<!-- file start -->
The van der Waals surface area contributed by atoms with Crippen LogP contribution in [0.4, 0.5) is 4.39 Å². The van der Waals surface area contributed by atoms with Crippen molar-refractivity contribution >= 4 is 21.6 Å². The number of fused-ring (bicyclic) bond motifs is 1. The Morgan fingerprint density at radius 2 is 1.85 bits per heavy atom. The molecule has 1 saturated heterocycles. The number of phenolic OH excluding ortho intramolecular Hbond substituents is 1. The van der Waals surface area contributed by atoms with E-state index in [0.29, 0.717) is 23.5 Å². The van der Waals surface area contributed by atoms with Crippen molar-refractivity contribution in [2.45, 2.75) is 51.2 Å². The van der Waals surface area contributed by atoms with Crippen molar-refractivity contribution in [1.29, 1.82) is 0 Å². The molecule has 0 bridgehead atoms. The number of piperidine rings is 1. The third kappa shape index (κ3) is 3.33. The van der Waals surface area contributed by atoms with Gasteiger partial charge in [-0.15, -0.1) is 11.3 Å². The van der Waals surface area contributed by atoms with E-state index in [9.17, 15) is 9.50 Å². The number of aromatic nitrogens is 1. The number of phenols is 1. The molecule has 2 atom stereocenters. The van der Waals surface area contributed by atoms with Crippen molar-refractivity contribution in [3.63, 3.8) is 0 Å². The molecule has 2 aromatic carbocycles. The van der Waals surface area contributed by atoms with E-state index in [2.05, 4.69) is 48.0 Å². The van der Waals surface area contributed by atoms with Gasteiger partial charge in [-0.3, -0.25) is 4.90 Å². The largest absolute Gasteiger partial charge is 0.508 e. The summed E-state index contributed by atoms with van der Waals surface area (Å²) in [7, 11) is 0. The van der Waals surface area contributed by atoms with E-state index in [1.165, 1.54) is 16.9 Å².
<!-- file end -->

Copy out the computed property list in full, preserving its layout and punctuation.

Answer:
The van der Waals surface area contributed by atoms with Crippen LogP contribution in [0.4, 0.5) is 4.39 Å². The van der Waals surface area contributed by atoms with Crippen molar-refractivity contribution >= 4 is 21.6 Å². The number of fused-ring (bicyclic) bond motifs is 1. The Morgan fingerprint density at radius 2 is 1.85 bits per heavy atom. The molecule has 1 saturated heterocycles. The number of phenolic OH excluding ortho intramolecular Hbond substituents is 1. The van der Waals surface area contributed by atoms with E-state index in [0.29, 0.717) is 23.5 Å². The van der Waals surface area contributed by atoms with Crippen molar-refractivity contribution in [2.45, 2.75) is 51.2 Å². The van der Waals surface area contributed by atoms with Crippen molar-refractivity contribution in [1.29, 1.82) is 0 Å². The molecule has 0 bridgehead atoms. The number of piperidine rings is 1. The third kappa shape index (κ3) is 3.33. The van der Waals surface area contributed by atoms with Gasteiger partial charge in [-0.15, -0.1) is 11.3 Å². The van der Waals surface area contributed by atoms with E-state index in [9.17, 15) is 9.50 Å². The number of aromatic nitrogens is 1. The number of phenols is 1. The molecule has 2 atom stereocenters. The van der Waals surface area contributed by atoms with Crippen molar-refractivity contribution in [3.63, 3.8) is 0 Å². The molecule has 2 aromatic carbocycles. The van der Waals surface area contributed by atoms with E-state index in [2.05, 4.69) is 48.0 Å². The van der Waals surface area contributed by atoms with Gasteiger partial charge in [-0.3, -0.25) is 4.90 Å². The largest absolute Gasteiger partial charge is 0.508 e. The summed E-state index contributed by atoms with van der Waals surface area (Å²) in [7, 11) is 0. The van der Waals surface area contributed by atoms with E-state index in [1.165, 1.54) is 16.9 Å².